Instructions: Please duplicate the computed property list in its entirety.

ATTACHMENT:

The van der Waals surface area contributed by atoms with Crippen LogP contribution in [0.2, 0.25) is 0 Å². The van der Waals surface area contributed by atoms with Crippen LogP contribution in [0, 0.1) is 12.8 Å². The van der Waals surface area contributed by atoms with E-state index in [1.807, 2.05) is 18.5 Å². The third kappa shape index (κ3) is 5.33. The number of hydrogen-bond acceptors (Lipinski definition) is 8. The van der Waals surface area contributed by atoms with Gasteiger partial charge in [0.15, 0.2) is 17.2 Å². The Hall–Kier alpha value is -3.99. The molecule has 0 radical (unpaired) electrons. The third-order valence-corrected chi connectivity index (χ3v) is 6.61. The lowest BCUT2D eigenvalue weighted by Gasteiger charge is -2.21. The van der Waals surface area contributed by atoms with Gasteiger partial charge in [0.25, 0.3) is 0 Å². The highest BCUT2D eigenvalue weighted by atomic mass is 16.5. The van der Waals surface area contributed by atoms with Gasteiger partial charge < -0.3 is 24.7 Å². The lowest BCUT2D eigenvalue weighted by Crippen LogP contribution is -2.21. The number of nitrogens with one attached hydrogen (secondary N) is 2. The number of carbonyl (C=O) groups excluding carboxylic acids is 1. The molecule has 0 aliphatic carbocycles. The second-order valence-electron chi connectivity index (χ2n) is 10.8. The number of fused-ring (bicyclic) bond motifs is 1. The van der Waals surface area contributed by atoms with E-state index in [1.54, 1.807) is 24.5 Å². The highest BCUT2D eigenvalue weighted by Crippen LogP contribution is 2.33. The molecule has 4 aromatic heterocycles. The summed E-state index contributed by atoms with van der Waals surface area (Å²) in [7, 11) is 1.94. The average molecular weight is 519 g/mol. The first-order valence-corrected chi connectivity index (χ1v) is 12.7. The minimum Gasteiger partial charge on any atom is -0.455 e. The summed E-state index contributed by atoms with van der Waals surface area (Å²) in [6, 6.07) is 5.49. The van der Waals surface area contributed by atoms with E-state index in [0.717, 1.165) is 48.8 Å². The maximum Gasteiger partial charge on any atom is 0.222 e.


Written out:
The van der Waals surface area contributed by atoms with Crippen LogP contribution in [0.2, 0.25) is 0 Å². The van der Waals surface area contributed by atoms with Crippen LogP contribution in [0, 0.1) is 12.8 Å². The van der Waals surface area contributed by atoms with E-state index in [1.807, 2.05) is 18.5 Å². The third kappa shape index (κ3) is 5.33. The number of hydrogen-bond acceptors (Lipinski definition) is 8. The van der Waals surface area contributed by atoms with Gasteiger partial charge in [0.15, 0.2) is 17.2 Å². The Hall–Kier alpha value is -3.99. The molecule has 0 radical (unpaired) electrons. The third-order valence-corrected chi connectivity index (χ3v) is 6.61. The lowest BCUT2D eigenvalue weighted by Gasteiger charge is -2.21. The van der Waals surface area contributed by atoms with Gasteiger partial charge in [0.25, 0.3) is 0 Å². The highest BCUT2D eigenvalue weighted by atomic mass is 16.5. The van der Waals surface area contributed by atoms with Gasteiger partial charge < -0.3 is 24.7 Å². The lowest BCUT2D eigenvalue weighted by Crippen LogP contribution is -2.21. The number of nitrogens with one attached hydrogen (secondary N) is 2. The number of carbonyl (C=O) groups excluding carboxylic acids is 1. The molecule has 0 aliphatic carbocycles. The second-order valence-electron chi connectivity index (χ2n) is 10.8. The number of fused-ring (bicyclic) bond motifs is 1. The van der Waals surface area contributed by atoms with E-state index in [1.54, 1.807) is 24.5 Å². The highest BCUT2D eigenvalue weighted by Crippen LogP contribution is 2.33. The molecule has 4 aromatic heterocycles. The summed E-state index contributed by atoms with van der Waals surface area (Å²) in [7, 11) is 1.94. The average molecular weight is 519 g/mol. The first-order valence-corrected chi connectivity index (χ1v) is 12.7. The minimum Gasteiger partial charge on any atom is -0.455 e. The summed E-state index contributed by atoms with van der Waals surface area (Å²) in [6, 6.07) is 5.49. The van der Waals surface area contributed by atoms with E-state index in [0.717, 1.165) is 48.8 Å². The maximum Gasteiger partial charge on any atom is 0.222 e.